The Center for Rural Policy and Development (CRPD) is gathering a panel of experts to discuss the findings of its latest research, “Pandemic paints a different employment picture in rural Minnesota.” Join the webinar from 2:30-4 p.m. on Thursday, Jan. 21 as they explore the current realities of unemployment, the ongoing problem of high job vacancies in rural Minnesota, and the possibilities created by their convergence. They will also be looking at recommendations to help move rural Minnesota forward on positive footing.
Last week, the Center for Rural Policy and Development (CRPD) released the latest version of its podcast “Center of Everywhere” featuring an in depth conversation with GMNP Executive Director Scott McMahon.
Hosted by CRPD President and CEO Julie Tesch, the conversation included how the GMNP got started, 2021 policy priorities, and an insight into what the 2021 legislative session has in store for Greater Minnesota. You can listen to the podcast here.
On Wednesday, Gov. Walz held a press conference to announce Minnesota will be loosening many of its previous COVID-19 restrictions and closures. The announcement comes as more than 80,000 people have received their first dose of the vaccine and new cases of COVID-19 in the state decrease. These changes will go into effect Sunday, Jan. 10 at 11:59 p.m.:
- Indoor dining at restaurants may resume at 50% capacity with 150 people max.
- Parties of no more than six people must remain at least 6 feet away from other parties.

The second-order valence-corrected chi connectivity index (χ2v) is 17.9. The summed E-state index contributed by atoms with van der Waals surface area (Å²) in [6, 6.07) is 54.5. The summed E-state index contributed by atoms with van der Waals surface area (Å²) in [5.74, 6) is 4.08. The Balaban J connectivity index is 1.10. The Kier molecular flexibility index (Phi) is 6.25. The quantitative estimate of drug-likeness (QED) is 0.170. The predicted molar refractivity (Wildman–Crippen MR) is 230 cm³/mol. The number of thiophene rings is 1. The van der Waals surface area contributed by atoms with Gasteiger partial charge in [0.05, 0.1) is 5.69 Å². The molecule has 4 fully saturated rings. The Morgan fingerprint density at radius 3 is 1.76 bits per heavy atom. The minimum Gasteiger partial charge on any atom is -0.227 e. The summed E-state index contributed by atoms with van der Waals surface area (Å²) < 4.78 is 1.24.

- Reservations required.
- Bars may allow for parties of two, seated and with at least 6 feet between parties
- Service must stop at 10 p.m. for both bars and restaurants. Continue reading
ST. PAUL—Scott McMahon has been selected by the Greater Minnesota Partnership (GMNP) Board of Directors to serve as the organization’s executive director.
Created in 2013, GMNP is a nonprofit corporation devoted to advocating for state economic development policies and resources that benefit Greater Minnesota. It has more than 60 members consisting of businesses, chambers of commerce, economic development authorities, colleges and universities, cities and nonprofits from throughout Greater Minnesota.
As executive director, McMahon will help direct GMNP’s efforts to advocate for state policies and programs that foster economic development in Greater Minnesota. He replaces Dan Dorman, who stepped down from the post this year after leading the organization since its inception. Continue reading
The Governor’s Broadband Task Force has released its annual report and funding recommendations to the Legislature.
The Task Force is recommending $120 million for the next biennium. This recommendation is based on the projected cost to bring broadband service to the 157,000 unserved households (defined as not meeting 25 mbps upload speed/3 mbps download speed) in Minnesota. The report also notes that many of these households are very difficult to serve, especially without a provider willing to apply for and use a grant. Future spending will require service that meets or exceeds the state’s 2026 broadband speed goal of 100 mpbs upload/25 mbps download speeds. Continue reading
At its December meeting, the Partnership’s Board of Directors approved the Partnership’s legislative priorities for the 2021 session. While the policy priorities will not change this year, the COVID-19 pandemic has created a new demand for action on two of our top priorities—access to and speed of internet service throughout Greater Minnesota, and stabilizing and growing our child care industry.
As the pandemic took hold and families parents found themselves working from home and their children learning from home, Minnesotans and policy leaders finally bore witness to what insufficient internet access in Greater Minnesota means: connectivity issues for people working from home and children in distance learning, and students in fast food restaurant parking lots using free wifi.Continue reading